Activists, educators and nonprofit organizers on Wednesday discussed efforts to undermine the results of the 2020 elections, restrictions on voting rights and methods for promoting civic engagement.
Michigan’s governor would be required to report when they travel out of state to legislative leaders and undocumented individuals would be able to receive a driver license under bills introduced recently in the Michigan Legislature.
A Senate committee on Wednesday continued discussions on bills in a sweeping GOP voting restriction package that’s been widely criticized by voting rights activists and Democratic officials.
Democratic Secretary of State Jocelyn Benson on Monday rolled out a number of election-related initiatives, centered around expanding voter accessibility and strengthening election security.
The Three Rivers Police Department (TRPD) will not provide officers or auxiliaries at the polls on Election Day next week, Chief of Police Tom Bringman said Thursday.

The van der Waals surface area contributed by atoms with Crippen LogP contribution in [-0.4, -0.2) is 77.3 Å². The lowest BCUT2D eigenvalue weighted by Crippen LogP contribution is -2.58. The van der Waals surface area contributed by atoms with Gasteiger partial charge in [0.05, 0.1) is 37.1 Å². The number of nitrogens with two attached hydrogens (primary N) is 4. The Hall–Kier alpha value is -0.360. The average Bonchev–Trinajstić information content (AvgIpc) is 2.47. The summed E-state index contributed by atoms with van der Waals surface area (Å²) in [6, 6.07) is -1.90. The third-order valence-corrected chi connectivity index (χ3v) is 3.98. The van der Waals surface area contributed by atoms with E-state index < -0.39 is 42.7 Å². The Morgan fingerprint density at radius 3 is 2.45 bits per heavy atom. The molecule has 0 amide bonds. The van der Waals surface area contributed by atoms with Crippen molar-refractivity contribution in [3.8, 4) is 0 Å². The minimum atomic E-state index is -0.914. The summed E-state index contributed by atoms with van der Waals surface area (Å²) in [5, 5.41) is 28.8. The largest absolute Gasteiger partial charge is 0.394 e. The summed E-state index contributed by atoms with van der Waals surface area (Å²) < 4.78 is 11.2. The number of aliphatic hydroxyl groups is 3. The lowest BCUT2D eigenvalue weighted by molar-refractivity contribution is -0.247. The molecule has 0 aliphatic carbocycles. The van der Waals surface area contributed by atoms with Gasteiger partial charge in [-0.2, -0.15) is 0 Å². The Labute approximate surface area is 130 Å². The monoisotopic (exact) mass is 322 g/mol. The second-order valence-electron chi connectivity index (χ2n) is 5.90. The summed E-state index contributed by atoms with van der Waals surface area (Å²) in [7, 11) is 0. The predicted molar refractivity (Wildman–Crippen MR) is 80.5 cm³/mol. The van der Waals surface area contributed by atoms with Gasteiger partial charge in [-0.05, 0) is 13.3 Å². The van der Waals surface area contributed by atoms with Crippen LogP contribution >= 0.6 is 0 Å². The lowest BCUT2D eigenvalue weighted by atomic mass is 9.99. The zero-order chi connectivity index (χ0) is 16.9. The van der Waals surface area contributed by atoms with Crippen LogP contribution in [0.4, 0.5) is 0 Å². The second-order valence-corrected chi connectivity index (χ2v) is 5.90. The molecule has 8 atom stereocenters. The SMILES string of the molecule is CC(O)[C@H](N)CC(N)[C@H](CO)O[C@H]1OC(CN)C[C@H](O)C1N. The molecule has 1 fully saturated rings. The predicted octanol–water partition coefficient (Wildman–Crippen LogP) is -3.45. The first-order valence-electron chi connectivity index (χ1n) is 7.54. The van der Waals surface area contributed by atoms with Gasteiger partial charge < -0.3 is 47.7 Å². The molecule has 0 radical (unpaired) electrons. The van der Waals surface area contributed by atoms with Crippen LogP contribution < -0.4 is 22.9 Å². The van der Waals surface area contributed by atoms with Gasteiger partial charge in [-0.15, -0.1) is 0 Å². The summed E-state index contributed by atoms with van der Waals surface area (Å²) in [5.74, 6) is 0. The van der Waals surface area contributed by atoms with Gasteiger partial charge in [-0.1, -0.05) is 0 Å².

A judge has blocked a ban on the open display of firearms at polling places issued recently by Michigan Secretary of State (SOS) Jocelyn Benson. Several current and prospective public officials discussed the ruling on social media Tuesday.
St. Joseph County Sheriff Mark Lillywhite told Watershed Voice Wednesday that his department will not be able to enforce a directive issued last Friday prohibiting open carry of firearms within 100 feet of polling places around the state. Michigan Secretary of State Jocelyn Benson issued the directive, which applies to the upcoming November 3 General Election day, and includes instructions for local clerks on how to carry it out.
In a statement Friday, Michigan Secretary of State Jocelyn Benson said the open carry of firearms at polling places on Election Day is prohibited around the state. Three Rivers Police Chief Tom Bringman gives details on how the TRPD plans to protect against voter intimidation on Election Day.
The case brought by Michigan Alliance for Retired Americans against Secretary of State Jocelyn Benson, a Democrat, who said Friday she isn’t planning to appeal. Michigan Court of Claims Judge Cynthia Stephens said Friday there was “affidavit evidence that many voters were in fact deprived of having their absent voter ballot tallied in the August primary.”